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The integration of traditional Chinese medicine and Western medicine

  • CHEN KEJI (a1) and XU HAO (a1)
  • DOI: http://dx.doi.org/10.1017/S106279870300022X
  • Published online: 01 May 2003
Abstract

Traditional Chinese Medicine (TCM) is one of the world's oldest medical systems, having a history of several thousands of years. It is a system of healing based upon the Chinese philosophy of the correspondence between nature and human beings. Its theories refer to yin and yang, the Five Elements, zang-fu, channels-collaterals, qi, blood, body fluid, methods of diagnosis, the differentiation of symptom-complexes, etc. TCM has two main features: a holistic point of view and treatment according to a differentiation of syndromes. The therapeutic methods of TCM involve different approaches, such as acupuncture, moxibustion, tuina bodywork, herbal medicine and qi gong, in order to allow the body to heal itself in a natural way. Western medicine was first introduced into China from the middle of the 17th century. During the first two centuries several different views, related to the future of TCM and the relation between TCM and Western medicine, emerged. Some advocated ‘complete westernization’ of Chinese medicine, others were in favour of keeping it intact, whereas again others recommended the ‘digestion and assimilation of TCM and Western medicine’. Nowadays, more and more people realize that each of the two medical traditions has its own merits and advise that the two systems should benefit from each other's strong points. We offer an argument for integrating Western medicine with TCM. In the 20th century China has maintained and developed three kinds of medical science, that is, TCM, Western medicine, and ‘integrated medicine’. Much has been achieved in clinical, experimental and theoretical research. The development of any science can be furthered by cross-fertilization based on absorption and fusion of whatever useful theory and experience. It is our dream that, in the future, diverse modalities – including TCM, Western medicine and possibly other variants – can work in conjunction with each other as part of a unified team rather than in competition. This integrated approach will ultimately lead to safer, faster and more effective health care.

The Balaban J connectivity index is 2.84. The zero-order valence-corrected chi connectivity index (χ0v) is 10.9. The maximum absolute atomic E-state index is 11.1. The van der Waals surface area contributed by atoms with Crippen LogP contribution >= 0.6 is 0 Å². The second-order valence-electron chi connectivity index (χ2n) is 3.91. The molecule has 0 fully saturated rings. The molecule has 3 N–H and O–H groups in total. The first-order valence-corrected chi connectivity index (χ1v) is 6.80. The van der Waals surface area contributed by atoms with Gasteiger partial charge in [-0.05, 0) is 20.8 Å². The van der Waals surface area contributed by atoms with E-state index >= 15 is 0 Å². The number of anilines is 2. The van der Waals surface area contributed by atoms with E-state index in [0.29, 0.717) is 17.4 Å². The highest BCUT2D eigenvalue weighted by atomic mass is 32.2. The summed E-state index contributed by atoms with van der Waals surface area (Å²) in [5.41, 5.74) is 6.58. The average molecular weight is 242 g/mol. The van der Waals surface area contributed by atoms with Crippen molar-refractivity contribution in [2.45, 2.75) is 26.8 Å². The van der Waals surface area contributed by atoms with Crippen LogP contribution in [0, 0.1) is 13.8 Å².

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European Review
  • ISSN: 1062-7987
  • EISSN: 1474-0575
  • URL: /core/journals/european-review
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